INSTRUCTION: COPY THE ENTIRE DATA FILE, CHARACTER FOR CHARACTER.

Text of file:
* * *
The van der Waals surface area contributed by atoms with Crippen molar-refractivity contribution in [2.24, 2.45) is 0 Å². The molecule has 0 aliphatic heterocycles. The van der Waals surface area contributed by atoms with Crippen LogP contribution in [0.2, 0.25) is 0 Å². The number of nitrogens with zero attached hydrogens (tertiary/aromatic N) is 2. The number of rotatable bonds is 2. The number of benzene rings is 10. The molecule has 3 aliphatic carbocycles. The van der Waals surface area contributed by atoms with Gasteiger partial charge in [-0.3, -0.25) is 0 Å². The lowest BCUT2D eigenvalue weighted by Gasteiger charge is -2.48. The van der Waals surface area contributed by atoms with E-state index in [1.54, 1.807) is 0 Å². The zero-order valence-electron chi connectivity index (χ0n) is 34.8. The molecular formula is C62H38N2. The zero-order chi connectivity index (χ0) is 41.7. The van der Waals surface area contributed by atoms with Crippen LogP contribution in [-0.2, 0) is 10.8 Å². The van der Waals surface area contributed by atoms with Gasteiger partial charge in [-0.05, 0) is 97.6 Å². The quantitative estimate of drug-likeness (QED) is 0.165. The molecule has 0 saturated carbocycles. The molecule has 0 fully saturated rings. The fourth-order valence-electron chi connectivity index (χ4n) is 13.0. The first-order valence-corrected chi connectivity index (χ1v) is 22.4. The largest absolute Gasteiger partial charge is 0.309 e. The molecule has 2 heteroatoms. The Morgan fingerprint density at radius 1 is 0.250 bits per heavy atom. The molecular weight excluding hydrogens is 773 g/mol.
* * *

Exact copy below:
The van der Waals surface area contributed by atoms with Crippen molar-refractivity contribution in [2.24, 2.45) is 0 Å². The molecule has 0 aliphatic heterocycles. The van der Waals surface area contributed by atoms with Crippen LogP contribution in [0.2, 0.25) is 0 Å². The number of nitrogens with zero attached hydrogens (tertiary/aromatic N) is 2. The number of rotatable bonds is 2. The number of benzene rings is 10. The molecule has 3 aliphatic carbocycles. The van der Waals surface area contributed by atoms with Gasteiger partial charge in [-0.3, -0.25) is 0 Å². The lowest BCUT2D eigenvalue weighted by Gasteiger charge is -2.48. The van der Waals surface area contributed by atoms with E-state index in [1.54, 1.807) is 0 Å². The zero-order valence-electron chi connectivity index (χ0n) is 34.8. The molecular formula is C62H38N2. The zero-order chi connectivity index (χ0) is 41.7. The van der Waals surface area contributed by atoms with Crippen LogP contribution in [-0.2, 0) is 10.8 Å². The van der Waals surface area contributed by atoms with Gasteiger partial charge in [-0.05, 0) is 97.6 Å². The quantitative estimate of drug-likeness (QED) is 0.165. The molecule has 0 saturated carbocycles. The molecule has 0 fully saturated rings. The fourth-order valence-electron chi connectivity index (χ4n) is 13.0. The first-order valence-corrected chi connectivity index (χ1v) is 22.4. The largest absolute Gasteiger partial charge is 0.309 e. The molecule has 2 heteroatoms. The Morgan fingerprint density at radius 1 is 0.250 bits per heavy atom. The molecular weight excluding hydrogens is 773 g/mol.